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General News of Wednesday, 23 August 2017


Let's discuss sexuality issues with our children - Acting Netherlands Ambassador

Ms Caecila Wijgers, the Acting Ambassador of the Netherlands, has called on parents to discuss sexuality issues with their children at home to help promote a healthy and productive sexual life in the society.

She said this could be done by eliminating certain social values that restricted parents from discussing such issues with teenagers to help prevent unintended teenage pregnancies and sexually transmitted diseases.

Ms Wijgers made the call on Monday during a meeting with the Ghana Sexual Reproductive Health and Rights Alliance for Young people (GH Alliance) in Tamale.

The meeting was aimed at discussing the performance and strategic plans of the alliance.

The alliance, which consists of eight Civil Society Organizations (CSO), seeks to help promote the sexual and reproductive health and rights of all young people between the ages of ten and 24 years in the country.

These CSOs included Planned Parenthood Association of Ghana (PPAG), the Northern Sector Action on Awareness Center (NORSAAC), Curious Minds, Hope For Future Generations (HFFG), Presbyterian Health Services (PHS), Savanna Signatures, Theatre for Social Change and Simli Aid.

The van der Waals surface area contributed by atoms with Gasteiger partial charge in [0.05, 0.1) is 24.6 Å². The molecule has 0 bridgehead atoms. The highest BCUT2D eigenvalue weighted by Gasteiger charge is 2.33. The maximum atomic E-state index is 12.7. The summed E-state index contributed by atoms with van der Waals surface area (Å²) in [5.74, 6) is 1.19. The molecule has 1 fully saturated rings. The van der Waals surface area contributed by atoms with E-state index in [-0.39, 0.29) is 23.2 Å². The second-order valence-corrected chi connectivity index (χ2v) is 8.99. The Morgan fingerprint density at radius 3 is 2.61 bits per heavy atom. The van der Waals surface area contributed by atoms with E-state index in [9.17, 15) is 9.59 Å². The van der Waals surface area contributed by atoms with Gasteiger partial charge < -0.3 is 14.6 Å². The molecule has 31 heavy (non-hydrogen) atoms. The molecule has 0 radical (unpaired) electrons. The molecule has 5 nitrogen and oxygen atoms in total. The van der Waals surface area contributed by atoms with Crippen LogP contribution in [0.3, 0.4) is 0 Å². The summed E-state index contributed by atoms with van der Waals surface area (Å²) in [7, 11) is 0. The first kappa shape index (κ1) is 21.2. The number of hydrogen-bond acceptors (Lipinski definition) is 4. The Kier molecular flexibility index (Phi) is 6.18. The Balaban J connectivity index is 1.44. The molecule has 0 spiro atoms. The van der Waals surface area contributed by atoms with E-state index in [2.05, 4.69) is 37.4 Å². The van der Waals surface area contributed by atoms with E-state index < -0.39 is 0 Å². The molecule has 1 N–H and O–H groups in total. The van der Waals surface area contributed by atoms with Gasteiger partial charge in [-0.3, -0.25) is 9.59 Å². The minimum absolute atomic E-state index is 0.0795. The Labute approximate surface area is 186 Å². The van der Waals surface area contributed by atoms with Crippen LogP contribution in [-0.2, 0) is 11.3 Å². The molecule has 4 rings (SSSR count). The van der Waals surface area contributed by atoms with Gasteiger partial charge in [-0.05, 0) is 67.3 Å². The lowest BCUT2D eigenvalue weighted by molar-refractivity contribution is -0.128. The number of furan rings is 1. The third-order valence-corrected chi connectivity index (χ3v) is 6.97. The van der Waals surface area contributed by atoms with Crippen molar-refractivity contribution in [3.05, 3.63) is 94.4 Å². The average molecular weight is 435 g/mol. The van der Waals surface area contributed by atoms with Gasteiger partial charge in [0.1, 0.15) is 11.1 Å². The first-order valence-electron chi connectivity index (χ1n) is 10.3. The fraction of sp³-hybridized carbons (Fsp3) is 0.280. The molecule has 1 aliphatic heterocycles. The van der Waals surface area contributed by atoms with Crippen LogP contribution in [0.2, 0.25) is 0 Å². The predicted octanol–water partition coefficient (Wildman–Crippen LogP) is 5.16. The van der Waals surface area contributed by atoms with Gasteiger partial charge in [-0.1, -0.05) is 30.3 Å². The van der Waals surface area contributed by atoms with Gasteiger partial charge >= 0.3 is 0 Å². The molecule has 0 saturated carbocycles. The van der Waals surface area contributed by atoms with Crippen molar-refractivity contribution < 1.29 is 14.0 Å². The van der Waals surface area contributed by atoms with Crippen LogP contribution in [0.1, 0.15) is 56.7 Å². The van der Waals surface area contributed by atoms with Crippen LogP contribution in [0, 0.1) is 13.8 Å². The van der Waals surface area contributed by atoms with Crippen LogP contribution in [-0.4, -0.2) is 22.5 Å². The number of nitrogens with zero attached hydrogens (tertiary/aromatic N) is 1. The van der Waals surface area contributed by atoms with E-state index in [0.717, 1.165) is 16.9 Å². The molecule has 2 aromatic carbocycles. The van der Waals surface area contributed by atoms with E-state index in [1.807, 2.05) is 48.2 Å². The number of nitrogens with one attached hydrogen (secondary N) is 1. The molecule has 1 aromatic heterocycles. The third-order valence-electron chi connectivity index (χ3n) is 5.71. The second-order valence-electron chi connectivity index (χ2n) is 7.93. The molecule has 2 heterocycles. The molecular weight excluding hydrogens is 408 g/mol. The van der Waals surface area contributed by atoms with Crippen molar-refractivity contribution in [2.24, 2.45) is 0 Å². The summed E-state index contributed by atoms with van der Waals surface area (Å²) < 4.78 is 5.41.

Ms Wijgers urged young people to join youth empowerment groups that would educate and provide them with knowledge on their sexual rights.

Mr Kenneth Danuo, the National Programme Coordinator of the GH Alliance, said the GH Alliance was currently implementing a five-year (2016 - 2020) Sexual and Reproductive Health and Rights (SRHR) programmes called, "Get Up, Speak Out" (GUSO) programme for young people between the ages of 10 and 24 years .

He said the GUSO programme seeks to ensure that all young people especially girls and young women were empowered to realize the SRHR in societies that were positive towards young people's sexuality.

Mr Danuo said the alliance was implementing the GUSO programme in both the Northern and Upper East Regions since young people in these areas lack the opportunity to realise their SRHR to participate in discussions and decisions that affected their sexuality due to restrictions by their societal norms.

Mr John Steven Agbenyo, the Executive Director of the Savanna Signatures, said young people aged 10- 24 years constituted about 32 per cent of the country's population translating into 7,849,520 of young people and this is expected to increase to 8,955,000 by the year 2020.

He said many of these young people lived in both the Northern and Upper East regions and were restricted in access to healthcare, treatment and support. Mr Agbenyo said the GH Alliance in collaboration with the Ghana Health Service (GHS) and Ghana Education Service (GES) has been able to reach out and comprehensively educated 857,486 young people on sexuality issues.

He said they have also reached out and discussed with 650,805 different sexual reproductive health services and about 308,442 traditional and religious leaders, parents and guardians with SRHR campaigns to support young people's SRHR needs.